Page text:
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Anomaly Detection: Isolation Forest Algorithm

AWS Certified MLS | 21 Nov 2019
Tags: anomaly-detection, isolation-forest

Defining the Anomaly Detection Problem


Methods to Resolve Anomaly Detection Problem

Well Defined Anomaly Distribution Assumption

Isolation Forest Algorithm

Algorithm Steps

  1. Sampling for Training
    • Choose a sampling proportion from the original data set
  2. Generate a Binary Decision Tree
    • Split based on 2 random elements
      1. Randomly choose an attribute
      2. Randomly choose a value of an attribute in its range of values
    • Perform a split to branch the tree
  3. Repeat the process iteratively for the sub-data set
  4. After generating a Tree, repeat
    • Create a Forest, collection of Trees
    • Stop when maximum number of Trees is reached
  5. Feed data set an calculate anomaly score for each data point
    • Calculate anomaly score for a data point across Tree, using the equation:
      • $2^{-E(h(x))/c(n)}$
    • Average out the calculated anomaly scores
  6. Score Interpretation
    • Anomalies will get a score closer to 1
    • Scores much smaller than 0.5 indicates normal observations
    • If all scores are close to 0.5 then the entire sample doesn’t seem to have clearly distinct anomalies


In the following example we are using python’s sklearn library to experiment with the isolation forest algorithm. In the example below we are generating random data sets:

Generated Data:

Isolation Forest Dataset

# importing libaries ----
import numpy as np
import pandas as pd
import matplotlib.pyplot as plt
from pylab import savefig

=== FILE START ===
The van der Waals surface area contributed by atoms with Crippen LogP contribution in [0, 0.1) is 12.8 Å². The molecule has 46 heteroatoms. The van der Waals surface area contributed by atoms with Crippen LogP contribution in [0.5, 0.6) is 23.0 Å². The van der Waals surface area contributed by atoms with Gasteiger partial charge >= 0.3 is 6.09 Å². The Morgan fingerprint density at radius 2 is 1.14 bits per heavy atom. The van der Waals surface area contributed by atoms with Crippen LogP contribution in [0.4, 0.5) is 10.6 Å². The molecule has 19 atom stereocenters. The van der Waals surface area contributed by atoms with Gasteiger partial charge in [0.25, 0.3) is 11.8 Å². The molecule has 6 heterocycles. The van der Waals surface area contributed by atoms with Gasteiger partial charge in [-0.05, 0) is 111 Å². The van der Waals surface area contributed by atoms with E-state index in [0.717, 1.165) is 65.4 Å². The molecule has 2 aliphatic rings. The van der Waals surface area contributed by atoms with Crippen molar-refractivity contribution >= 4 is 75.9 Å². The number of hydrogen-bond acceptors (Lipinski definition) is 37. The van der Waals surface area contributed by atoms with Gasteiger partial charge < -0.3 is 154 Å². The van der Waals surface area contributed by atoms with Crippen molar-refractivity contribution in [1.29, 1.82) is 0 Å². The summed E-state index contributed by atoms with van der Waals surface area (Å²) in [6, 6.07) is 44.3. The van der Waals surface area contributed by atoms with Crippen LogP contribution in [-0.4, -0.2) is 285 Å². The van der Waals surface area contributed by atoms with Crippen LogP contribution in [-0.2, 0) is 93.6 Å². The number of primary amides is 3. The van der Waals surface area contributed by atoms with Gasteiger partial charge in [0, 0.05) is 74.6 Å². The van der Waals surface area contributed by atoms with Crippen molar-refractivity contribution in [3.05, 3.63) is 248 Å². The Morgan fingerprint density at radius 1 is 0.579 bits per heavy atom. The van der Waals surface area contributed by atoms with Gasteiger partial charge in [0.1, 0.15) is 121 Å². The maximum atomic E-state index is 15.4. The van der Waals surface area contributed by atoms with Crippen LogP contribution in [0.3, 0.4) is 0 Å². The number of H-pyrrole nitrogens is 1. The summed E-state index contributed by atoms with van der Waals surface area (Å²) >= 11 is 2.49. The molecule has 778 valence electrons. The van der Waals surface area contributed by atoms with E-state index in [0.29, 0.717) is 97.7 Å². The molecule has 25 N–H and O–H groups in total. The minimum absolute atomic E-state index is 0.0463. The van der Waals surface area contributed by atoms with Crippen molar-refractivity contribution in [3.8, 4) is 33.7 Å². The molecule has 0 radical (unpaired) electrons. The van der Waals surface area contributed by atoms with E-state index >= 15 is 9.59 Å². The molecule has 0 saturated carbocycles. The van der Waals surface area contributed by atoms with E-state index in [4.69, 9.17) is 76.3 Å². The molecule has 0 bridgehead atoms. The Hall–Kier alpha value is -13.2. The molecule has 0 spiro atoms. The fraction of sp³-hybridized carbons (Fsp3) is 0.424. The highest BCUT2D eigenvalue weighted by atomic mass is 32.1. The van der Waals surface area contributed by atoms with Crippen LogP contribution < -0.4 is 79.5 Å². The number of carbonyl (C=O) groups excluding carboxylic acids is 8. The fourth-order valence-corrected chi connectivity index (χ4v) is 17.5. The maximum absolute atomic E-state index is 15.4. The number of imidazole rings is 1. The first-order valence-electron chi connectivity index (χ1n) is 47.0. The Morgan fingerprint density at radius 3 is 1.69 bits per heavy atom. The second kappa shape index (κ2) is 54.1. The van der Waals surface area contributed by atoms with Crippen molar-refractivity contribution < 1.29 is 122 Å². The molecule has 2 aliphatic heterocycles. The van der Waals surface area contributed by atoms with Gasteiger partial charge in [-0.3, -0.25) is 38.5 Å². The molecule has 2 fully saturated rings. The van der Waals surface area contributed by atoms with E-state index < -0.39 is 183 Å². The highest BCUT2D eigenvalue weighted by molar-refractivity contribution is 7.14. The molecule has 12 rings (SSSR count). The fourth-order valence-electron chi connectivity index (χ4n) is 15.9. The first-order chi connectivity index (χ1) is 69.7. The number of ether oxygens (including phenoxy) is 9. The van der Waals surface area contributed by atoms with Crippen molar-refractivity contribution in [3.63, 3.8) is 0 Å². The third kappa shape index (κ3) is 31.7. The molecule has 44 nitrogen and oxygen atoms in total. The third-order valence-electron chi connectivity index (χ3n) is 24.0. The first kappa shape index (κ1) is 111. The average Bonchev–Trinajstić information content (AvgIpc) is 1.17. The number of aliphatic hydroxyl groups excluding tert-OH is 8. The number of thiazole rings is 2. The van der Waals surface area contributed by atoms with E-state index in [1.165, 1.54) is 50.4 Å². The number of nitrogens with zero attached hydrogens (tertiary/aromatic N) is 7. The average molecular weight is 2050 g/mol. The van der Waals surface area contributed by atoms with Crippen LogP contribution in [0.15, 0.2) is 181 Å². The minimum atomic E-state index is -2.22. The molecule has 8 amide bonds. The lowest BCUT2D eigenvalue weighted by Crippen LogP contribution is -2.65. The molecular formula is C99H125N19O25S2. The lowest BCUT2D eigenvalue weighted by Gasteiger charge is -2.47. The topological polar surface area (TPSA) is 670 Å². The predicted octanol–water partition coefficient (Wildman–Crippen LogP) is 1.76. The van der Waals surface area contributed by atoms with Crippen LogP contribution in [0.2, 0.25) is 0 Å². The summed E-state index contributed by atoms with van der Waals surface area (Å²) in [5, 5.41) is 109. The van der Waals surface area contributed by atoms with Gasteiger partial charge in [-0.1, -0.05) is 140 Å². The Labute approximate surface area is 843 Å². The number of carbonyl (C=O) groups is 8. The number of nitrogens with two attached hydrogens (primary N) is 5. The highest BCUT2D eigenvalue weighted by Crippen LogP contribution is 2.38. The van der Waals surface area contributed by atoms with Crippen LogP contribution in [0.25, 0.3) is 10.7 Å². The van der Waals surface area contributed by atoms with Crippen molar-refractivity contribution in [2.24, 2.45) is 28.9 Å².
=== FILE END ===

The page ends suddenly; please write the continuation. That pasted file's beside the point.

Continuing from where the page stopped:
from sklearn.ensemble import IsolationForest

# Instantiating container for Mersenne Twister pseudo-random number generator with a seed of int 42
rng = np.random.RandomState(42)

# Generating 2 clusters of data using "Standard Normal" distribution
# In Standard Normal distribution 95% of data lies within +-2
# Multiplying by 0.2 leaves 95% within +-0.4
X_train = 0.2 * rng.randn(1000, 2)
print((abs(X_train[:, 0]) <= 0.4).sum() / len(X_train[:, 0]) * 100,
      " percent of data lies within 2 devitations from the mean")
# Generating second cluster of data (5,5) points away from the center of the first cluster in both axes
X_train = np.r_[X_train + 5, X_train]

# Generating the Dest Data using the same distribution of the training data
X_test = 0.2 * rng.randn(100, 2)
# Second cluster of the Test Data as well
X_test = np.r_[X_test + 5, X_test]

# Generating outliers spread throughout the plot using uniform distribution
X_outlier = rng.uniform(low=-1, high=6, size=(50, 2))

# Visualizing the generated data sets: Training - blue, Test - green, Outliers - red
plt.title("Generated Data Sets")
plt.scatter(X_train[:, 0], X_train[:, 1], c='blue')
plt.scatter(X_test[:, 0], X_test[:, 1], c='green')
plt.scatter(X_outlier[:, 0], X_outlier[:, 1], c='red')

# Fitting the Isolation Forest Estimator with Training Data
# Contamination factors indicates the percentage of data we believe to be outliers
clf = IsolationForest(behaviour='new', max_samples=100, random_state=rng, contamination=0.1)

# Running predictions on the Test and Outliers Data Sets using the estimator
pred_test = clf.predict(X_test)
pred_outlier = clf.predict(X_outlier)

print("Accuracy with Test Data: ", (pred_test == 1).sum() / len(pred_test))
print("Accuracy In Outlier Detection: ", (pred_outlier == -1).sum() / len(pred_outlier))